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Iran Announces New Centrifuges, Borders to Liquidate 399 Stores

Iran said Tuesday that it will install upgraded centrifuges that would help it progress toward nuclear enrichment, an announcement that stoked existing concerns that Iran may be closer to producing weapons-grade enriched uranium. The U.N. Security Council has already sanctioned Iran four times because of its continued efforts toward enrichment. Iran has repeatedly claimed that its nuclear aims are limited to peaceful endeavors, such as generating power, and that it is not building up weapons capability.

According to the Associated Press:

“Iran has been producing low-enriched uranium for years and began higher enrichment in February 2010, asserting it needs the higher grade material to produce fuel for a Tehran reactor that makes medical radioisotopes needed for cancer patients.”

Foreign Ministry spokesman Ramin Mehmanparast said, “[B]y installing the new centrifuges progress is being made with more speed and better quality.” Iran has also claimed that the International Atomic Energy Agency is aware of the installation.

Iranian President Mahmoud Ahmadinejad. Photo by Mario Tama/Getty Images.

Borders Bookseller Likely to Liquidate 399 Stores

A Borders Group Inc. bookstore that closed last month stands in Farmington Hills, Michigan, U.S. Photo by Jeff Kowalsky/ Bloomberg via Getty Images Borders bookstore. Photo by Jeff Kowalsky/Bloomberg via Getty Images.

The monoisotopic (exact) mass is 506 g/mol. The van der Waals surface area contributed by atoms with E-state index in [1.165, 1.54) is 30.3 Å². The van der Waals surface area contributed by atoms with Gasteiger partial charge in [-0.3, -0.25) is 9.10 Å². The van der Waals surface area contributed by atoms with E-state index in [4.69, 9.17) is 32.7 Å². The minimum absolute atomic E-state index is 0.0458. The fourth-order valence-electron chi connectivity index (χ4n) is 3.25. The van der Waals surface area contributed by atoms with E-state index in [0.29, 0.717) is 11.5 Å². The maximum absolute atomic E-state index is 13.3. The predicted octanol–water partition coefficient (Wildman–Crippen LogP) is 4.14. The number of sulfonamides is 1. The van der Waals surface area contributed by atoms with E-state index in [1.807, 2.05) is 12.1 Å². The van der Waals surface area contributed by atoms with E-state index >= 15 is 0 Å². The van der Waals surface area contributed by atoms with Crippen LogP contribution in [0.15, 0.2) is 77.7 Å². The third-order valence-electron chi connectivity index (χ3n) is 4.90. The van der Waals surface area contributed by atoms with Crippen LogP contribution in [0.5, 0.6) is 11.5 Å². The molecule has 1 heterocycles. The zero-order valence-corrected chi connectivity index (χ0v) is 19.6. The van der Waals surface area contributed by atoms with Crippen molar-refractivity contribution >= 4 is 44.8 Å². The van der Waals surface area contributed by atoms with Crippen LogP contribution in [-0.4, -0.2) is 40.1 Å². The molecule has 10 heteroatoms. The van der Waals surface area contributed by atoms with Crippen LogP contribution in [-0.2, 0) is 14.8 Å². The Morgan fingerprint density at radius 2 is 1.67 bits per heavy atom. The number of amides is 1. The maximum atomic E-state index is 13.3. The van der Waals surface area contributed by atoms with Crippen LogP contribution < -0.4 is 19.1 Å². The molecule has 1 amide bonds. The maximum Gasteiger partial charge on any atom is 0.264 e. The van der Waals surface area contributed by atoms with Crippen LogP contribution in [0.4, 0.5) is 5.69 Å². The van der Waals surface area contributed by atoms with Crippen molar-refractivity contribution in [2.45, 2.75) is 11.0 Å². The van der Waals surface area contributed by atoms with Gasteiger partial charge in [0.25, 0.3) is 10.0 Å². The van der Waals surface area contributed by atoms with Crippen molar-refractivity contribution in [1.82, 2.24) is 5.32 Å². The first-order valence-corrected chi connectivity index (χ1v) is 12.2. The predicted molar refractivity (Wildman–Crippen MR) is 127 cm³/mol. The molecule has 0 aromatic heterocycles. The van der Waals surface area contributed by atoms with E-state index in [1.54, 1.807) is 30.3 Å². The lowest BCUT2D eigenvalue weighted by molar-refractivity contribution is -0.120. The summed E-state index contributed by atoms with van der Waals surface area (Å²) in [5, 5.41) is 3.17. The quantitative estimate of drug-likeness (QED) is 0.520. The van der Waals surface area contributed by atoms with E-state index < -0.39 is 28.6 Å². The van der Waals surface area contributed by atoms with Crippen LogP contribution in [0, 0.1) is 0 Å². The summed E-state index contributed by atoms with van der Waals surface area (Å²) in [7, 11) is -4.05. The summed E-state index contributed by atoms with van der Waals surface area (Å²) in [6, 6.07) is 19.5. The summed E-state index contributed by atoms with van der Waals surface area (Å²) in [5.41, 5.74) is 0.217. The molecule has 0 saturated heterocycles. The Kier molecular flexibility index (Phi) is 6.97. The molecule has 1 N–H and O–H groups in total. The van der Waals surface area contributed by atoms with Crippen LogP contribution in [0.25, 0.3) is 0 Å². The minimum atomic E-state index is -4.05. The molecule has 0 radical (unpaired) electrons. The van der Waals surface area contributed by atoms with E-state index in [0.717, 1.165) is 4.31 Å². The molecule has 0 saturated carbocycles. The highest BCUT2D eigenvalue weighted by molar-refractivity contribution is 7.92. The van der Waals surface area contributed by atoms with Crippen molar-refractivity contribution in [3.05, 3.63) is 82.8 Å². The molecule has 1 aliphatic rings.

Borders is expected to seek permission from the U.S. Bankruptcy Court in the Southern District of New York to liquidate its 399 stores, the latest blow in the 40-year-old bookseller’s financial demise. A last-ditch effort by a private equity firm to keep the company in business was met with resistance from creditors, who felt they could recoup more from a liquidation.

The Michigan-based chain has 10,700 employees, all of whom now stand to lose their jobs as early as Friday. The company originally filed for bankruptcy protection in February.

Guinea’s President Survives Assassination Attempt

Guinea’s first democratically elected president, Alpha Conde, survived an attack on his home Tuesday, with gunmen killing at least one member of his security team and wounding others. In a radio address to the nation, Conde said his security detail “had fought heroically at 3:10 a.m.”

Conde, who was elected seven months ago, has been moved to an undisclosed location. He called for calm amid fears that the attack could instigate further violence. Following his election, ethnic violence broke out in Conakry, the capital city.

“[O]ur enemies can try everything, but they cannot prevent the Guinean people’s march towards democracy,” Conde said in his address. “Democracy has begun and it will continue, I promised you change and, God willing, change will happen.”

The identity of the gunmen remains unknown. Several roadblocks have been set up near his presidential palace.

Heat Wave Spreads Across Central, Eastern States


The National Weather Service has issued an advisory warning for states in the Midwest and eastern United States because a “combination of very high temperatures and high humidity will create dangerous heat indices” this week. That combination will mean temperatures that feel in excess of 100 to 110 degrees.

Dangerously high heat kills an estimated 115 people in the United States each year. The elderly and other at-risk population groups have been urged to stay indoors, along with general warning to stay hydrated and avoid prolonged outdoor activity.

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